Hunt History

Foxhunting, on an organized basis, began in Franklin County, Ohio, in 1903 when the Columbus Riding Club was established. This group gathered a pack of hound sand hunted in the Alum Creek area. In 1911 the hounds were transferred to an organization known as the DeanValley Hounds, hunted by Dr. Harry Brown around Central College. In 1923 Walter Jeffrey bought extensive acreage along Clark State Road, and the Eastmoor Polo Club played there.

After the Eastmoor facilities were destroyed by fire, the Dean Valley Hunt was invited to relocate to the newly constructed barn and kennels at the present location, and the Rocky Fork Hunt was born.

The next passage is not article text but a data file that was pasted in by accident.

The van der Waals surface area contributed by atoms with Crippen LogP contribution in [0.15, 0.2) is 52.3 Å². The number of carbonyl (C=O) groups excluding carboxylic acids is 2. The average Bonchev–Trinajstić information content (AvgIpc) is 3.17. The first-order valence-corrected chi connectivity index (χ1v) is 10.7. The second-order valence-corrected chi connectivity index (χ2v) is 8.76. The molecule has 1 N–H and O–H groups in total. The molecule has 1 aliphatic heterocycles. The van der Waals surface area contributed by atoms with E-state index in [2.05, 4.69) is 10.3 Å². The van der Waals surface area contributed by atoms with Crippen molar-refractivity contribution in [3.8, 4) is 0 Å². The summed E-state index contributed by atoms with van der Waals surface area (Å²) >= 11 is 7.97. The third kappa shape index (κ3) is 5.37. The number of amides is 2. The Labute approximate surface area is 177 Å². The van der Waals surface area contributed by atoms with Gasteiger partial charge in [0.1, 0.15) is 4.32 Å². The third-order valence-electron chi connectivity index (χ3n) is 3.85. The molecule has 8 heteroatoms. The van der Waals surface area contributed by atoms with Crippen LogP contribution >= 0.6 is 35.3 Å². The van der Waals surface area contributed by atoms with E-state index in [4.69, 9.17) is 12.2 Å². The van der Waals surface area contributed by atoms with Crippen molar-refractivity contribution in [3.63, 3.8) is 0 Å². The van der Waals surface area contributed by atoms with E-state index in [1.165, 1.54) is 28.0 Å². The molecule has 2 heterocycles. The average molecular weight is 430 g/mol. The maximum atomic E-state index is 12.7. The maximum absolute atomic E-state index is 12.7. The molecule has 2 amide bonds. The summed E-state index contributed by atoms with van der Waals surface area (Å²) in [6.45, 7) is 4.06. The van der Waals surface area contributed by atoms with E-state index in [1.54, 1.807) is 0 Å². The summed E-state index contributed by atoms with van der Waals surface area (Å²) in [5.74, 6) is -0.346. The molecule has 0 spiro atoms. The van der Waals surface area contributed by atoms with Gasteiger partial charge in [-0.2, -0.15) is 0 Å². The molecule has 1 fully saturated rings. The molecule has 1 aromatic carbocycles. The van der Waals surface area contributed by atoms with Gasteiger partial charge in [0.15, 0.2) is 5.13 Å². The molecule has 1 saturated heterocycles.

The Headley Hunt was a romantic reincarnation of a pack of hounds owned by Usual Headley, who established a tavern west of Zanesville, along the National Road, in 1802. He hunted the hounds for the entertainment of his guests for some years. In the 1930’s, a group of riders from Rocky Fork, wanting more challenging country and less civilized foxes, established a recognized hunt at the old Headley Tavern. The Rocky Fork and Headley hunts merged in 1940, with hunting in both counties for just a few years, until it was suspended for the duration of World War II. After the war hunting resumed, but essentially only at Rocky Fork until additional country was opened in 1970. Today we follow hounds on horseback in Franklin, Licking and Perry counties.

-Historian Ed Daniels and Kathleen Rigg

Scroll to Top